Racial Boundaries: The Origin and Consequences of the Color Line in the USA

4-week reading and discussion group
The Revolutions Study Group

This group is for for anyone who wants to better understand why White and Black retain their significance in U.S. society for so many years after the abolition of slavery. W.E.B. DuBois’ groundbreaking Black Reconstruction, and the recent PBS documentary on the same subject are both useful for these discussions. However, we are now taking on two readings which are keys to unlocking the power of the color line in shaping the political economy our world and in shaping the lives of African Americans. Theodore Allen’s pamphlet “Class Struggle and the Origin of Racial Slavery: The Invention of the White Race,” from 1975, explores why and how skin color became the basis of a rigid caste system in the U.S. DuBois’ The Souls of Black Folk is his first important book, takes readers into the world of racial caste as uniquely experienced by African Americans.

Our four week reading sources will be: Theodore W. Allen, “Class Struggle and the Origin of Racial Slavery: The Invention of the White Race,” first published 1975, 34 pages, available as printed pamphlet and a downloadable PDF (http://readsettlers.org/settlers-data/ii/02_THEODOREWALLEN_ClassStruggleAndTheOriginsOfSlavery_Somerville1976_p34.pdf), and W.E.B Du Bois, The Souls of Black Folk, 1903, available in all formats including free e-book, 189 pages, in the 1989 Bantam paperback, available in libraries

Admission is sliding scale. No one is turned away for inability to pay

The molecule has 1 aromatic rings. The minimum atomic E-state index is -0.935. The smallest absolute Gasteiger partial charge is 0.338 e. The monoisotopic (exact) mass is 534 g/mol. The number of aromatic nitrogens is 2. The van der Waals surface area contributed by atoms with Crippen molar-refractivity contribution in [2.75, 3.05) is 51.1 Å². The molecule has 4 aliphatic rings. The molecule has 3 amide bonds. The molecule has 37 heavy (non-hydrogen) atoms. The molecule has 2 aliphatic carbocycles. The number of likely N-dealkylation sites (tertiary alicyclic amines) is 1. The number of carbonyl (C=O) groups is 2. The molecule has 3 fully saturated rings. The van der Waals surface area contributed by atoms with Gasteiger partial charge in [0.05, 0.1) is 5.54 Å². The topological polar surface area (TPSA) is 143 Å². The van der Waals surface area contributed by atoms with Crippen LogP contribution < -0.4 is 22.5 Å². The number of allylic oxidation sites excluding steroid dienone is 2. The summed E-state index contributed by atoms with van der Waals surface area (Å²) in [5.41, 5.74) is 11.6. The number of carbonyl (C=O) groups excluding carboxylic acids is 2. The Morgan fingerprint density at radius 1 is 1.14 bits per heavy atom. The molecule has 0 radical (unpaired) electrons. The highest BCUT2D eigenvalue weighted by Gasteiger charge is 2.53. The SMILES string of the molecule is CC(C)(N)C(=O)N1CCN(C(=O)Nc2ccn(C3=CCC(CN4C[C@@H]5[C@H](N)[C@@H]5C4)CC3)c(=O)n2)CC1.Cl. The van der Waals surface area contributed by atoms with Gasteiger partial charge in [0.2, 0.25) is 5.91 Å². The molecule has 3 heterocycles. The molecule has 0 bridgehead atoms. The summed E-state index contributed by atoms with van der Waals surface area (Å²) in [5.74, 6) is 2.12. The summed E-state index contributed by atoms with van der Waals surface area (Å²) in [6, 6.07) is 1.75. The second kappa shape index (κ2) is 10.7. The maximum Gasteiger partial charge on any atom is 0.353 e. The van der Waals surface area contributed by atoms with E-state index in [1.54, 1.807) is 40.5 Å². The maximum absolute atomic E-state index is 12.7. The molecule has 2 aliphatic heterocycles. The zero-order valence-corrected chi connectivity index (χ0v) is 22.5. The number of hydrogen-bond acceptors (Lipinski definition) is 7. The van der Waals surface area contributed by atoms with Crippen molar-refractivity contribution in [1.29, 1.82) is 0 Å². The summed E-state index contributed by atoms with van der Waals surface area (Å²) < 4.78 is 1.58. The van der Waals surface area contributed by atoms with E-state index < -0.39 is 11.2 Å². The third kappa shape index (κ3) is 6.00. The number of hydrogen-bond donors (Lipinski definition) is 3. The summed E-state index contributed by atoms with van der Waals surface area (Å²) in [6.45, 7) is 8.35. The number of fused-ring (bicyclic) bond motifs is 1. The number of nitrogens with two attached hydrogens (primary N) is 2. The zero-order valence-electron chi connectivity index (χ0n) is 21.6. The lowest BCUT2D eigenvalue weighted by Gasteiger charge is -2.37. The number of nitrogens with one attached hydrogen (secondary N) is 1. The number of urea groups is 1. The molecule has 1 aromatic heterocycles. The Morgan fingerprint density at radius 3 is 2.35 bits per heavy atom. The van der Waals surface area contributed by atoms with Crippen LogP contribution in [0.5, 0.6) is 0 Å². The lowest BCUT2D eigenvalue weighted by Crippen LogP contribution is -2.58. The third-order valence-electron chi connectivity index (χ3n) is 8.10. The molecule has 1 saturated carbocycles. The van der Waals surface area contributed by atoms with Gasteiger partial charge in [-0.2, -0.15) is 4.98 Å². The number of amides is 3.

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Black Reconstruction

Black Reconstruction: An American Revolutionary Period
with the Revolutions Study Group

13-week session

Some have called the U.S. Civil War the “second American revolution” or the completion of the first American revolution. Others claim that the war of independence and Civil War were not revolutions, but had tremendous revolutionary potential. By whichever historical claim, the great social revolution of that momentous period following the Civil War was surely the “reconstruction” of social relations in the former slave states. In his groundbreaking study (1935), W.E.B. DuBois reveals that this social revolution was both initiated by slaves in the midst of the war and carried through by the emancipated Black population during and after the period when federal troops occupied the former Confederate states. DuBois is concerned to refute the multiple slanders imputed to “Reconstruction” during the counter-revolutionary “Jim Crow” period that followed and to record the real advancements of democracy and social reform made under Reconstruction and partly lost when it was defeated. We will read DuBois’ Black Reconstruction (Oxford University Press, 2007) in whole, and for more recent research, the middle part of Steven Hahn’s A Nation Under Our Feet: Black Political Struggles in the Rural South (Harvard University Press, 2003). Both books are readily available new and used, as e-books, and in libraries. Email to info@marxedproject.org for a reading syllabus.

THE REVOLUTIONS STUDY GROUP (originally at the Brecht Forum) has been meeting for 10 years. Individual participants have come and gone, however the group has held together, studying in depth a wide range of history including the French Revolution, the Russian Revolutions of 1905 and 1917, the Mau-Mau Revolt in Kenya, the Haitian Revolution, the European Revolutions of 1848, the May movement in France of 1968 and the Hot Autumn of Italy the following year, the Spanish Civil War, the Mexican Revolution, the Socialist (2nd) International, the German revolutionary period of 1918-1924, and the Chinese revolutionary process of the 20th Century.

The listed fees are sliding scale. No one is denied admission for inability to pay.

 

TONIGHT, FEBRUARY 11 ONLY: The class will meet at The Brooklyn Commons, 388 Atlantic Avenue. A or G trains to Hoyt-Schermerhorn stop is a short walk from this venue.

 

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